Koopman says that technology's advantages cannot be overstressed. But that equally, the importance of good real-life teachers should never be under-estimated.

"Excellent teachers stimulate interest, they create excitement in the classroom, they engage with learners and they broaden the thinking of learners. They are able to relate concepts and principles to learners and customise the learning experience to the needs of the individual learners who all have different styles," he says. 

"Quality teaching is in fact technology independent – if schools genuinely believe in the centrality of teaching as the magic of a learning process they will make technology decisions that support learning and teaching, not undermine it."

DID YOU KNOW?

The Independent Institute of Education (The IIE) is a division of the JSE-listed ADvTECH Group, Africa's largest private education provider. The IIE is the largest, most accredited registered private higher education institute in South Africa, and the only one accredited by The British Accreditation Council (BAC), the independent quality assurance authority that accredits private institutions in the UK. By law, private higher education institutions in South Africa may not call themselves Private Universities, although registered private institutions are subject to the same regulations, accreditation requirements and oversight as Public Universities.

The IIE has a history in education and training since 1909, and its brands - Rosebank College, Varsity College, The Business School at Varsity College and Vega - are widely recognised and respected for producing workplace-ready graduates, many of whom become industry-leaders in their chosen fields. The IIE offers a wide range of qualifications, from post-graduate degrees to short courses, on 20 registered higher education campuses across South Africa.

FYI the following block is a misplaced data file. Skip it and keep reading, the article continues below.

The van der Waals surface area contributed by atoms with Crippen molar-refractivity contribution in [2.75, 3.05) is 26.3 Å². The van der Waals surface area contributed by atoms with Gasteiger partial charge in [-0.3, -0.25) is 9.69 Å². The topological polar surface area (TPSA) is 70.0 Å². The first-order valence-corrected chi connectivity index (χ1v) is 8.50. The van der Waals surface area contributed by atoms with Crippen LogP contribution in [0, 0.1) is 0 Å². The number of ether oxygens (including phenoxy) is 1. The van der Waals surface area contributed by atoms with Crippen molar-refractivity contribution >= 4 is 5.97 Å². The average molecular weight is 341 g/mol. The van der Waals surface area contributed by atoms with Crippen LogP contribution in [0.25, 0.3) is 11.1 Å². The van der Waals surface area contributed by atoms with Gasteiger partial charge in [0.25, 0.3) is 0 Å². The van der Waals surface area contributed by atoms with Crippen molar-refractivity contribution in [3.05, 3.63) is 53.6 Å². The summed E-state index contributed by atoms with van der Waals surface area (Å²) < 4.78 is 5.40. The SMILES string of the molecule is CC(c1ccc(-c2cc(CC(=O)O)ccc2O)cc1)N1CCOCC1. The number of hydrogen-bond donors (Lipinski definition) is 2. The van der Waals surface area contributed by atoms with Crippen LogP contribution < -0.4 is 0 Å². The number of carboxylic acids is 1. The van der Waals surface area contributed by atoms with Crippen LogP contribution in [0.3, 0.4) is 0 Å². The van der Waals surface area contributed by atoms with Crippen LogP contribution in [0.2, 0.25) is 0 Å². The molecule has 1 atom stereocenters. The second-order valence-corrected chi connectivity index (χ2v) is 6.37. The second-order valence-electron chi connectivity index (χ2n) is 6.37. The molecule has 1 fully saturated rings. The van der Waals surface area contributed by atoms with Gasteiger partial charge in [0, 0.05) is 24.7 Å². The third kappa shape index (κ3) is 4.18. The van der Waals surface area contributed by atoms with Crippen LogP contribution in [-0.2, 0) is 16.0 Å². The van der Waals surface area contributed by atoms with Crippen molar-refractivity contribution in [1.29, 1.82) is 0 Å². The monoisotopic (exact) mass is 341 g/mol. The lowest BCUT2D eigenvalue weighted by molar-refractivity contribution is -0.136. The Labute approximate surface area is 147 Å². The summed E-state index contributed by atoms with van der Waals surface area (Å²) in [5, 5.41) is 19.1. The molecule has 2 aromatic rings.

Mar 05
CULTIVATE SENIOR HIGH SCHOOL STUDY HABITS FOR A LIFETIME OF SUCCESS


Senior high school learners from Grade 9 to 12 should not only spend energy on mastering their academic work, but also on mastering those study habits that will set them up for a lifetime of effective learning - from when they hit varsity to when they enter the workplace, an expert says.

"Mastering the mechanics of learning is just as important as the learning itself, and is a crucial component of handling the demands of higher education once learners become students," says Dr Gillian Mooney, Dean: Academic Development and Support at The Independent Institute of Education, SA's largest private higher education provider.

"When learners enter their final years of school, it is no longer just about the amount of time they spend in front of their books, but also about the quality of that time. These years are the optimal ones for developing the skills that will help them manage the increasing workloads of they will face in future," she says.

Mooney says there are a few basics that senior learners can start putting in place as part of their regular routines, which will clear the administrative clutter on their desks and in their minds, allowing them to learn faster and focus purely on the subject at hand:

  1. LEARNING TO TOUCH TYPE

    Productivity is vastly improved both at uni and in the workplace when the effort and thinking around typing is removed, says Mooney.

    "Note-taking is more accurate, assignments can be completed faster, and admin can be handled more effectively. In 2018, being a keyboard maestro should be a skill everyone gets under their belt sooner rather than later," she says.

     
  2. DEVELOPING GOOD ORGANISATIONAL HABITS